Qatar to exit OPEC in January to focus on gas production

Qatar to exit OPEC in January to focus on gas production

In other oil-related news, Qatar announced it was leaving the OPEC from January to focus on its gas ambitions but said it will still attend this week's meeting on December 6. The emirates' oil minister, Saad Sherida Al-Kaabi, told reporters today that Doha had made the decision in order to focus on its gas industry and dismissed speculations that the withdrawal was connected to politics.

Qatar would continue to produce oil and seek deals in countries including Latin America's top oil producer Brazil, said Kaabi.

Experts suggested that the exit of Qatar from OPEC would have little long-term impact on oil prices, although the price of Brent crude did jump by 4.7 percent on to $62.24 in early trading on Monday.

State oil producer Qatar Petroleum confirmed the decision and amplified Kaabi's remarks on its Twitter account, quoting him saying the pullout from OPEC is part of a "future strategy based on growth and expansion, both in its activities at home and overseas".

It is also deepens the rift between Qatar and Saudi Arabia, Opec's de facto leader, after Saudi diplomatic crackdown on its neighbour last summer.

There was no comment from Vienna-based OPEC, which meets Thursday to discuss possible production cuts.

The decision was announced on Monday by the country's Energy Minister, Saad al-Kaabi.

The group, along with non-OPEC member Russian Federation, is expected to announce cuts aimed at reining in a production surplus that has pulled down crude prices by around a third since October.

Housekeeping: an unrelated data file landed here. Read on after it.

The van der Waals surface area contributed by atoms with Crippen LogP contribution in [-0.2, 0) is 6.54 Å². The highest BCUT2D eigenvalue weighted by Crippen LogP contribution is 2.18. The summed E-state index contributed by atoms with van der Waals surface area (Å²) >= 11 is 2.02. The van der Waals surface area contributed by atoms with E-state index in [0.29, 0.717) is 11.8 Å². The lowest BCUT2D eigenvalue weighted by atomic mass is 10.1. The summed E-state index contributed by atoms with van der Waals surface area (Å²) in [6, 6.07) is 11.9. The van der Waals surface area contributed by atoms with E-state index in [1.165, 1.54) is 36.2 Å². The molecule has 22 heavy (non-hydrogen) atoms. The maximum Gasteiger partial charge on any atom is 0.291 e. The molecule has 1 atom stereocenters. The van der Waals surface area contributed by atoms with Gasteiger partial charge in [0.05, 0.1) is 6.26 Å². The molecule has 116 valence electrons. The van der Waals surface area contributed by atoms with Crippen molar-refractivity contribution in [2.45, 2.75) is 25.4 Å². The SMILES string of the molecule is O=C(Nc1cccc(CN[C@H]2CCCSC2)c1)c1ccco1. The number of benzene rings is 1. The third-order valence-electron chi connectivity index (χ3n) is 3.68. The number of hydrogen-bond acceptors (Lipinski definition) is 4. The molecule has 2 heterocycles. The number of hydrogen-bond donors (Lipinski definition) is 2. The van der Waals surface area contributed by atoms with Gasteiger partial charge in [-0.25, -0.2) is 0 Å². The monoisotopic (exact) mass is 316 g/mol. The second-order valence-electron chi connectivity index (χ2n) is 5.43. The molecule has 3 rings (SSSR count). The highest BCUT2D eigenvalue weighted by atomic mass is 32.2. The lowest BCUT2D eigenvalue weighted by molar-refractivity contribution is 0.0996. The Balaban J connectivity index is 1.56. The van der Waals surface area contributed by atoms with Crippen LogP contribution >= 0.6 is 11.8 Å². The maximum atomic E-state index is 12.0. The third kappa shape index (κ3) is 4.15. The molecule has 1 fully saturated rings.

According to OPEC, Qatar produced only about 1% of OPEC member states' total output of petroleum in October 2018, the most recent month for which there is data.

It was also pointed out that in focusing on natural gas, Qatar is betting on the vast resources it controls in the waters that surround it. Consumption of liquefied natural gas, which is chilled to liquid form and transported on special ships, is growing faster than that of natural gas or oil. The global oil market is suffering from an oversupply, exacerbated in part by massive USA shale oil production.

One OPEC source told Reuters the decision was more symbolic than anything else. With these factors together, the nation is cutting ties with OPEC.

USA light crude oil rose $2.92 a barrel to a high of $53.85, up 5.7 percent, before easing slightly to around $53.50 by 0830 GMT.

A Saudi-led coalition implemented a blockade on Qatar in June a year ago, severing diplomatic, trade and transport links based on accusations that stemmed from its funding of extremist groups and relations with Iran.

Among its members, Saudi Arabia is by far its largest oil exporter, hitting a record high in November of over 11 million barrels of oil a day.

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